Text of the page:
In an interview after her Old Bailey fashion show, Simone Rocha talks through her decision to debut menswear, the kind of masculinities she’s drawn to, and being deemed ‘uncool’ by Rihanna
It played out beneath the eye of the patriarchy. Faded frescoes of sour-faced men balancing swords, sceptres, and important-looking books brimming with judicial papers. The very men who once drew a line through a woman’s right to own a bank account, to own property, and to vote. But on the day of Simone Rocha’s SS23 show, those paintings receded further into the background, with the designer’s mother fussing over high-profile guests piling into the Old Bailey, and children frittering in and out of the hastily-packed standing area. On the front row, a young model dressed in head-to-toe frills drops one of the brand’s giant pearl bags on the marble floor with an audible clunk, before sheepishly placing it on her lap and stuffing the loose strap into her armpit.
The Central Criminal Court of the Old Bailey is historied with male violence and yet Rocha made the unusual decision to stage her debut menswear offering within its arcades, as if to embolden the Kings, Tiktok meninists, and Andrew Tates that have unexpectedly arisen since her last outing in February – or to subvert their presence almost entirely. “It was about breaking down the historical narrative of masculinity,” the designer says from her canal-side studio in East London after the show. “I mean, the Suffragettes were put on trial in that exact room and I think that’s why there was such a sense of urgency coming from the clothes – a need for change, dislodging the masculine, and giving strength to the power of feminine.” Rocha might be known as the bellwether of frou-frou fancy, but she’s traced these kinds of fault lines before: tulle frocks are made imposing in their silhouettes while military trenches are born from puff-sleeve taffeta, the fairytale fantasy weighed-down in clunking flatforms.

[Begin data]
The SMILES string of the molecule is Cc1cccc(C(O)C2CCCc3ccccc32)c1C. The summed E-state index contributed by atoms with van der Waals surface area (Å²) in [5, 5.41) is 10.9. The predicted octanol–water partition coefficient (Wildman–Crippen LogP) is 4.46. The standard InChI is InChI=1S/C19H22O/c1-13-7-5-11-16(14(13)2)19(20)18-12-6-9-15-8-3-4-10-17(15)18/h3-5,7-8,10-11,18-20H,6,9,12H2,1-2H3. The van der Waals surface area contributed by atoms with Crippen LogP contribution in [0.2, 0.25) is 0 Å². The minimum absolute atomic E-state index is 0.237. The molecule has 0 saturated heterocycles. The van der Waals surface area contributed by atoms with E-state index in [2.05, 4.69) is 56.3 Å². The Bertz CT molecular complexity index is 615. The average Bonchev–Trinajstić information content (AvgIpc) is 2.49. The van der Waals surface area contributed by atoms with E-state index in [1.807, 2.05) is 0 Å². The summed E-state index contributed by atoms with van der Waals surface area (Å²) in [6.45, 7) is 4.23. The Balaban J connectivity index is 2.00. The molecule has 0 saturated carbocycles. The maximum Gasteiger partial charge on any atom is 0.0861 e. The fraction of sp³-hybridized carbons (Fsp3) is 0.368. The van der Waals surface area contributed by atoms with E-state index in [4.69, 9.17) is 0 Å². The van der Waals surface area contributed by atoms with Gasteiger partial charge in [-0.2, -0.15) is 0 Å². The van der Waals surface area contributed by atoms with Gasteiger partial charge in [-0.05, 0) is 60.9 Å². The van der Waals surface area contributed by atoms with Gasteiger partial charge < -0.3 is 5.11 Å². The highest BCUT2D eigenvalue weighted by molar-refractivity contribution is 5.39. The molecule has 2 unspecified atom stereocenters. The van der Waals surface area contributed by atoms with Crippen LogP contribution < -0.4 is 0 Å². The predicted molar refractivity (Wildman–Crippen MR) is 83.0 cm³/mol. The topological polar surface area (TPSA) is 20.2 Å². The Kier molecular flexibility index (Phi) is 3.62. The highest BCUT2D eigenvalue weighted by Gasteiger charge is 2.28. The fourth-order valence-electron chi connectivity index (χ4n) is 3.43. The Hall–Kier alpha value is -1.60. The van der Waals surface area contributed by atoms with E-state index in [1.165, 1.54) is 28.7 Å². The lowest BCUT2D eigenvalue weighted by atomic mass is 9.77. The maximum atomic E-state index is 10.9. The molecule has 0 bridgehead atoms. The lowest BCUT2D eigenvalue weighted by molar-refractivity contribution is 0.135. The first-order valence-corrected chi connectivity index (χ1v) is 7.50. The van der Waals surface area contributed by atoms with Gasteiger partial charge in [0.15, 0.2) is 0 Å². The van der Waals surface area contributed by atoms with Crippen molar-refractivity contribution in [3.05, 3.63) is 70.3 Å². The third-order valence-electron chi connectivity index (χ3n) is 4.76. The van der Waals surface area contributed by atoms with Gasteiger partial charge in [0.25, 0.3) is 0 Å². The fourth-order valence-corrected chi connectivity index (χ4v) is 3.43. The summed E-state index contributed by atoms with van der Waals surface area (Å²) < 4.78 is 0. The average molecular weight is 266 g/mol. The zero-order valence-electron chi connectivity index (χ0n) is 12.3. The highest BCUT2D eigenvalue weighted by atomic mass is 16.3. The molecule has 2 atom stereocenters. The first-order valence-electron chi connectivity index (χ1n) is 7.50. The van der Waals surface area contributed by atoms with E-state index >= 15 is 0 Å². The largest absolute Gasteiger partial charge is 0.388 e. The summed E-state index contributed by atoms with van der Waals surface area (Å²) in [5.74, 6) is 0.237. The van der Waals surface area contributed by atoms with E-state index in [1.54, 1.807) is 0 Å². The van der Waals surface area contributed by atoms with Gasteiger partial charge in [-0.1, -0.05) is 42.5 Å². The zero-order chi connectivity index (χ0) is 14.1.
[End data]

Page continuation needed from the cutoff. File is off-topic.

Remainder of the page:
Be it in the bravado of a blouson-sleeve biker jacket, a co-ed H&M collaboration, or the reputation of John Rocha – her fashion designer father – a spectre of masculinity has loomed over the designer’s business. “There were even male models in my last collection, but not a lot of people really picked up on that,” she says. “And when I first started showing I used to style everything with brogues, so I’ve always been interested in the contrast between men and women, that’s something that’s always influenced me. This time, it was about looking at pieces as menswear pieces, rather than carrying them over into womenswear.” Much like Rick Owens, Rocha’s approach to design is one of worldbuilding; her collections are less about treading new horizons, more about enriching what’s already there. But after ten years, that runs the risk of feeling staid. “When you have such a specific language it becomes necessary to have a new challenge… It’s given me a real surge of energy.”